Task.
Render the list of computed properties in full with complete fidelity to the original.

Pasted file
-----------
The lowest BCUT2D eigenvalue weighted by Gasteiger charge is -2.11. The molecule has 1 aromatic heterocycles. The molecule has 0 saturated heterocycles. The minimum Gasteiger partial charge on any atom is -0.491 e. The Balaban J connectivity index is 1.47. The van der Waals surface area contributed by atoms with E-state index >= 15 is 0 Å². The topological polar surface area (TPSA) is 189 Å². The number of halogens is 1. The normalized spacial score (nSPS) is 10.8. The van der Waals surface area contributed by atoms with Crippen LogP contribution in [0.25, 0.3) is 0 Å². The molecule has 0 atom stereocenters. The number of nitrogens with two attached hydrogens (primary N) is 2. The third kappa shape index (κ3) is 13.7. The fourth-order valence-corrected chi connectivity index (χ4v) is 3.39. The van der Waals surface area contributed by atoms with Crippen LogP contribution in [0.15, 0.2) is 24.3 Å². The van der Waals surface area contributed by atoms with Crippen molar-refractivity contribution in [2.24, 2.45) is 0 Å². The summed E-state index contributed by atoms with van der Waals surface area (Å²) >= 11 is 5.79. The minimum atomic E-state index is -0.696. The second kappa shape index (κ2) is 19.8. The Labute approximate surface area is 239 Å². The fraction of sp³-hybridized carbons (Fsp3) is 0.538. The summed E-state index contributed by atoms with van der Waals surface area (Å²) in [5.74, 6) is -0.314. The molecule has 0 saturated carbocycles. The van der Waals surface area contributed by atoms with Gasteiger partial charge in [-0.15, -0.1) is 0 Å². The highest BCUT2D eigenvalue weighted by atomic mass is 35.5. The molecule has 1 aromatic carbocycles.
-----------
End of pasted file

The lowest BCUT2D eigenvalue weighted by Gasteiger charge is -2.11. The molecule has 1 aromatic heterocycles. The molecule has 0 saturated heterocycles. The minimum Gasteiger partial charge on any atom is -0.491 e. The Balaban J connectivity index is 1.47. The van der Waals surface area contributed by atoms with E-state index >= 15 is 0 Å². The topological polar surface area (TPSA) is 189 Å². The number of halogens is 1. The normalized spacial score (nSPS) is 10.8. The van der Waals surface area contributed by atoms with Crippen LogP contribution in [0.25, 0.3) is 0 Å². The molecule has 0 atom stereocenters. The number of nitrogens with two attached hydrogens (primary N) is 2. The third kappa shape index (κ3) is 13.7. The fourth-order valence-corrected chi connectivity index (χ4v) is 3.39. The van der Waals surface area contributed by atoms with Crippen LogP contribution in [0.15, 0.2) is 24.3 Å². The van der Waals surface area contributed by atoms with Crippen molar-refractivity contribution in [2.24, 2.45) is 0 Å². The summed E-state index contributed by atoms with van der Waals surface area (Å²) >= 11 is 5.79. The minimum atomic E-state index is -0.696. The second kappa shape index (κ2) is 19.8. The Labute approximate surface area is 239 Å². The fraction of sp³-hybridized carbons (Fsp3) is 0.538. The summed E-state index contributed by atoms with van der Waals surface area (Å²) in [5.74, 6) is -0.314. The molecule has 0 saturated carbocycles. The van der Waals surface area contributed by atoms with Gasteiger partial charge in [-0.15, -0.1) is 0 Å². The highest BCUT2D eigenvalue weighted by atomic mass is 35.5. The molecule has 1 aromatic carbocycles.